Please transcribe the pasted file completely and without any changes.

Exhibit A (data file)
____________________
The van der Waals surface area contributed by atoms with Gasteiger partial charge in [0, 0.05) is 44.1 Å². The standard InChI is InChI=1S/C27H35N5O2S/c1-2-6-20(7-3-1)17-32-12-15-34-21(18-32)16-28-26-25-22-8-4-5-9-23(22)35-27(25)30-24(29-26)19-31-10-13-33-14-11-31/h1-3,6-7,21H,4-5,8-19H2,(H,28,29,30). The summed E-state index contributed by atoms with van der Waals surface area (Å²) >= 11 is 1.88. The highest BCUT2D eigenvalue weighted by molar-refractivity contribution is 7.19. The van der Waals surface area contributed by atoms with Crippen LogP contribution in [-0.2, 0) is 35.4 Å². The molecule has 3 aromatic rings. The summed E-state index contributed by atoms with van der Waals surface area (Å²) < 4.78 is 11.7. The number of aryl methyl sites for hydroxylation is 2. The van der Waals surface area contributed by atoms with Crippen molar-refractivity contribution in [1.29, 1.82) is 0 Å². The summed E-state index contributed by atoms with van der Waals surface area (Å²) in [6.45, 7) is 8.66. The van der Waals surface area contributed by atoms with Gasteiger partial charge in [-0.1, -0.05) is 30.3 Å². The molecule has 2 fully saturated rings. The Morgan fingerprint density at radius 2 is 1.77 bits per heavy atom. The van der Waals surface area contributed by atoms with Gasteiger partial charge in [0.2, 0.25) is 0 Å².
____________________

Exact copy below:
The van der Waals surface area contributed by atoms with Gasteiger partial charge in [0, 0.05) is 44.1 Å². The standard InChI is InChI=1S/C27H35N5O2S/c1-2-6-20(7-3-1)17-32-12-15-34-21(18-32)16-28-26-25-22-8-4-5-9-23(22)35-27(25)30-24(29-26)19-31-10-13-33-14-11-31/h1-3,6-7,21H,4-5,8-19H2,(H,28,29,30). The summed E-state index contributed by atoms with van der Waals surface area (Å²) >= 11 is 1.88. The highest BCUT2D eigenvalue weighted by molar-refractivity contribution is 7.19. The van der Waals surface area contributed by atoms with Crippen LogP contribution in [-0.2, 0) is 35.4 Å². The molecule has 3 aromatic rings. The summed E-state index contributed by atoms with van der Waals surface area (Å²) < 4.78 is 11.7. The number of aryl methyl sites for hydroxylation is 2. The van der Waals surface area contributed by atoms with Crippen molar-refractivity contribution in [1.29, 1.82) is 0 Å². The summed E-state index contributed by atoms with van der Waals surface area (Å²) in [6.45, 7) is 8.66. The van der Waals surface area contributed by atoms with Gasteiger partial charge in [-0.1, -0.05) is 30.3 Å². The molecule has 2 fully saturated rings. The Morgan fingerprint density at radius 2 is 1.77 bits per heavy atom. The van der Waals surface area contributed by atoms with Gasteiger partial charge in [0.2, 0.25) is 0 Å².